NSW Government Publishes Pernicious 71-Page Battery Guide

NSW Home Solar Battery Guide 2020.

A happy family with their 4.8 kWh of Enphase AC batteries. These 4 batteries will cost about $10,000 installed and store about $1.44 of solar electricity.

Guess what! You can now read another tax-payer funded document that does more harm than good. 

The NSW Government has published the NSW Home Solar Battery Guide 2020.  It’s supposed to help the people of NSW and Australia decide if getting batteries is right for them.

I have read the report and have concluded that it is insane.

By insane, I mean it appears to support two mutually contradictory ideas:

  1. Home batteries can pay for themselves if they are bought at the same time as solar power. 
  2. Home batteries are the last thing households should consider.

I can only guess it was written by committee. A committee who decided not to work out which advice was correct for NewSouthWelshpeople. It seems they, instead, decided to simply lump the two mutually contradictory views into the one report. 

If you don’t like me describing it as insane — if you think that’s an insult to insane people — then I’ll say it is totally Star Wars.  There is a light side to the advice and a dark side to the advice.

On the side of giving bad advice to people:

  • The NSW Minister for Energy and the Environment states, “While batteries may not be suitable for everyone, people with rooftop solar should consider whether storage works for them.”  This is despite the fact that, at the moment, it’s completely unrealistic to expect a home solar battery to pay for itself in NSW. 
  • The report claims a payback time under 10 years for solar and batteries when bought together. But the report fails to disclose how they use solar’s excellent payback time to hide the truth of the matter: that home batteries in NSW are unlikely to ever pay for themselves at their current installed costs.
  • It has a number of amusing little blunders such as failing to define power correctly.

On the good side it…

  • Contains a lot of information that isn’t wrong or misleading.
  • Gives advice on a range of alternatives that make a lot more sense than getting a solar battery.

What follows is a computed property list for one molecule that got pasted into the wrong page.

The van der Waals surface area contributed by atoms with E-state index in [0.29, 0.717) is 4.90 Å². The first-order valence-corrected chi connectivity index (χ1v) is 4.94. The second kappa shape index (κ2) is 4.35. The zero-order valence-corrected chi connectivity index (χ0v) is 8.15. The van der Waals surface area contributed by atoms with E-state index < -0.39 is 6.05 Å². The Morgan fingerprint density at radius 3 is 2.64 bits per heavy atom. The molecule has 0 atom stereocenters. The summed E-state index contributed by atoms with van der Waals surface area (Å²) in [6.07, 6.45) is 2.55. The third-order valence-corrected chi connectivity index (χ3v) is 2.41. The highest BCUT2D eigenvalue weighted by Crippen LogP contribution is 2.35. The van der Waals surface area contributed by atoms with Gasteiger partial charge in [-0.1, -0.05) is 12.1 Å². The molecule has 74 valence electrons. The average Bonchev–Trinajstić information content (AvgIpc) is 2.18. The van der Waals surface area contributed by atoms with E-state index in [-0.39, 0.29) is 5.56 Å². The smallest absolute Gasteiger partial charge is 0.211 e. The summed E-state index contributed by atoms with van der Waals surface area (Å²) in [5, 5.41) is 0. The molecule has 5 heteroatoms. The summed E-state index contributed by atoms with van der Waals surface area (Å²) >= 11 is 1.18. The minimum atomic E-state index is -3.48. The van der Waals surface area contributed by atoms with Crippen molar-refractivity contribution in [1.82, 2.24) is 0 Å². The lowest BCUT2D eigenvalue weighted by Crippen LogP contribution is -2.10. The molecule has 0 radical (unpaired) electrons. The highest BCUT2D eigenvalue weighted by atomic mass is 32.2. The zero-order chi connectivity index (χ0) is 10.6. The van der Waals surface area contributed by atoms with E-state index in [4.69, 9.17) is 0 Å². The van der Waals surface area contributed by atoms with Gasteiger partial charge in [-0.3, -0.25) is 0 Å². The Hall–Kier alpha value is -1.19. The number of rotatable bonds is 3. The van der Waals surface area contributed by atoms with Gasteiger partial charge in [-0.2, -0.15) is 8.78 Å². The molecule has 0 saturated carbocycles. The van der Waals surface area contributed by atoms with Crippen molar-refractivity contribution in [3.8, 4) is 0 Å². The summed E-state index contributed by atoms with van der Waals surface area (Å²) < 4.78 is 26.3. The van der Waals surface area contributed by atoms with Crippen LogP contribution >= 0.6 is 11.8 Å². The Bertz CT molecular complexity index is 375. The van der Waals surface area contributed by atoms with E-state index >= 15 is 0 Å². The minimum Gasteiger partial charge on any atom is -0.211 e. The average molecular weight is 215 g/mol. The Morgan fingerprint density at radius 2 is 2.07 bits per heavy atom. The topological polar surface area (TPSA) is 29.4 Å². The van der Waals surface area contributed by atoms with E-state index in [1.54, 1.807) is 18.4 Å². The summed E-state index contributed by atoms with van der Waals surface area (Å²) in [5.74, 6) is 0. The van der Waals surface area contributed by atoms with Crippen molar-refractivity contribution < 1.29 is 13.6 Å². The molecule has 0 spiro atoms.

• Wasn’t printed on paper, so no trees died for a report that needs to be rewritten.

I’ll start off by describing the bad advice in the report before moving onto the good.  The section on bad advice will be a lot longer because it’s a comedy gold mine, but this doesn’t mean there isn’t a lot of good advice in the guide.  The problem is, when people are relying on the guide to help them make big financial decisions, it doesn’t take much bad stuff to make the whole thing worse than useless.1

Yes Minister

The report begins with a foreword from the NSW Minister for Energy and Environment, the Honorable Matt Kean, who seems awfully keen on home batteries for some reason.  He wrote…

“While batteries may not be suitable for everyone, people with rooftop solar should consider whether storage works for them.”

That’s a shitty thing for the Minister to say.  This is because it’s his job to serve the people of NSW, not to help them get served by being sold a solar battery system that only ends up costing them money.  As home batteries right now will cause the typical family in NSW to lose money, he should use his taxpayer-funded position to be clear about this fact.  Let me fix his statement for him…

“Currently batteries will lose normal households money.  People interested in buying batteries to save money should not consider storage unless their situation is exceptional.” 

There, that’s a better use of state resources!  After all, he’s a Minister, not a battery salesman.  I don’t expect Ministers to understand stuff like solar battery payback, but I do expect them to make an effort to protect the people they serve from making financial blunders.  It’s not as if NSW is suffering from some sort of critical lack of battery optimism he has to make up for. 

A Poor Start

The third and fourth sentences of the guide state:

“Home solar battery systems can store solar energy generated during the day and make it available when the sun isn’t shining—potentially saving the household money. They deliver a clean, secure and reliable energy supply.”

We’re just on the second paragraph of the first page and we’ve already run into problems.  These are:

  1. The suggestion that normal households saving money by getting a battery is a realistic possibility.
  2. Saying energy from solar batteries is clean when — at the moment — their use generally results in increased pollution and greenhouse gas emissions.

Not A Money Saver In NSW

Unlike South Australia, NSW doesn’t have a big battery subsidy of up to $4,000.  What they do have are interest-free loans for batteries provided you live in the right postcode.  This is not nearly as good as thousands of dollars off the cost of a solar battery like in SA. On top of that, electricity prices are lower in NSW.  So while a subsidised battery may pay for itself in the Festival State, it’s not a realistic possibility for any NSW home that is remotely close to normal.  This is true even for the cheapest batteries I’ve seen advertised and buying the cheapest solar batteries on the market may not be a great idea.2